Earlier this week, just a week before Microsoft’s annual Inspire Partner conference, word got out that the company was cutting a long-standing perk for partners as part of an annual Microsoft Action Pack subscription available to them. For years and years, partners were able to gain “internal use rights” for software from Microsoft, meaning that with an Action Pack you could use the software to run your business. The idea apparently was to make it easy for partners to be running the Microsoft software they were helping to sell.
Some partners were quite incensed by the change in policy, which is to take effect at the beginning of Microsoft’s next fiscal year on July 1, 2020. In response to the complaints, company execs held a Partners only AMA webcast, attended by some 230 partners, according to a post by Mary Jo Foley outlining details of the webcast. According to Foley, “Microsoft officials held fast to their stance, saying the company had to make some trade-offs in order to deliver on other priorities, such as making it easier for partners to connect with more users, partners and sellers.”
Details of the costs and benefits of a Microsoft Action Pack are locked behind Partner Network gauntlets, but a 2014 post by RedmondMag, detailing a 44% rate hike in the costs of the Action Pack, revealed that for 10 licenses, partners would pay $475 per year. This included “full licenses for Windows desktops and servers, as well as other server products, such as SQL Server, Exchange Server, SharePoint Server and Lync Server… internal-use seats of Office 365, Dynamics CRM Online and Windows Intune and Windows Azure usage credits…. (and) technical support, developer tools, marketing campaign materials and services and $100 in Bing advertising credits for the subscriber and $500 for the subscriber’s customers.”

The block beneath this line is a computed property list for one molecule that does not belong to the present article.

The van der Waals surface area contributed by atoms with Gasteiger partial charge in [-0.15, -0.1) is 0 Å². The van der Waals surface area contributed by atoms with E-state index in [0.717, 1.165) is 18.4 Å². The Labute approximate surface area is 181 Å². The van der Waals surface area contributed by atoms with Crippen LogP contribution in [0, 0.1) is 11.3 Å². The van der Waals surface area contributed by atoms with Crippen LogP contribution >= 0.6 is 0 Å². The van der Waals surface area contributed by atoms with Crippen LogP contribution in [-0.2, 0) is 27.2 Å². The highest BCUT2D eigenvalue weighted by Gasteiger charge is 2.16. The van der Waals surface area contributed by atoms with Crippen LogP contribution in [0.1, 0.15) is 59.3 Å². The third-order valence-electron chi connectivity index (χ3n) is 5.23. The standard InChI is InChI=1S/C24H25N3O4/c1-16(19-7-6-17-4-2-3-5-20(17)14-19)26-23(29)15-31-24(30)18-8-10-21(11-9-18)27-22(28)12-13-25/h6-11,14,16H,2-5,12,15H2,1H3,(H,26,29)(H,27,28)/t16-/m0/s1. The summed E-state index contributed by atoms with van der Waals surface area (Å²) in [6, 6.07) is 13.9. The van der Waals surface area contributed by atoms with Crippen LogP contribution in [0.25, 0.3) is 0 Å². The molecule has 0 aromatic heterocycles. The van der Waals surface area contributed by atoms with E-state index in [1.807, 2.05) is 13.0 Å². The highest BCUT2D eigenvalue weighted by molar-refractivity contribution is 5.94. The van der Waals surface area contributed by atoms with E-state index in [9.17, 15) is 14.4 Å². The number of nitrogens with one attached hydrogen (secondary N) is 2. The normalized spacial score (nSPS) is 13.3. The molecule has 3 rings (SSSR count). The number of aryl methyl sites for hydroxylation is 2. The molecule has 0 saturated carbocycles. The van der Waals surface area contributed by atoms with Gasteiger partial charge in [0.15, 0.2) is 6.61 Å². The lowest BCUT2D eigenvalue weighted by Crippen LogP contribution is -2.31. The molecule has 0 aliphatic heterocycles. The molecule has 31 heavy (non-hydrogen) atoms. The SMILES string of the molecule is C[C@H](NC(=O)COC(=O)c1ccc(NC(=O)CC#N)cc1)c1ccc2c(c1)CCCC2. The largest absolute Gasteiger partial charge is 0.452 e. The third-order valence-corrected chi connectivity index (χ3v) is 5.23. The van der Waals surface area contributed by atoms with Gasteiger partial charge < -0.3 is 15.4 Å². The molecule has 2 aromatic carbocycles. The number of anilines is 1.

So, for example, taking these 2014 numbers, a small business joining the Partner program could get full licenses for Windows, Office, and a number of server products, Office 365, Intune, and Azure credits (the post doesn’t detail how much credit was included), and technical support and other perks for 10 seats, for a price of less than $4/mo per seat. That’s an amazing deal, and it’s not beyond reason to believe that at least some companies realized that becoming a partner and subscribing to an Action Pack was an extremely cost effective way to get Microsoft products, regardless of any “partner” work they did (getting into the Partner program has some criteria, but it’s not that hard).
For whatever reason, Microsoft has decided to pull the plug on this perk of the program, and after next year partners are going to have to rethink their product licensing. For Microsoft, that may be the point, to cull out partners that are in the program for the cheap software as opposed to helping the company sell software and services more effectively.
We expect to hear some more about the kerfluffle at Inspire, but don’t expect Microsoft to back down on this one.Further reading: Inspire, Microsoft, Partners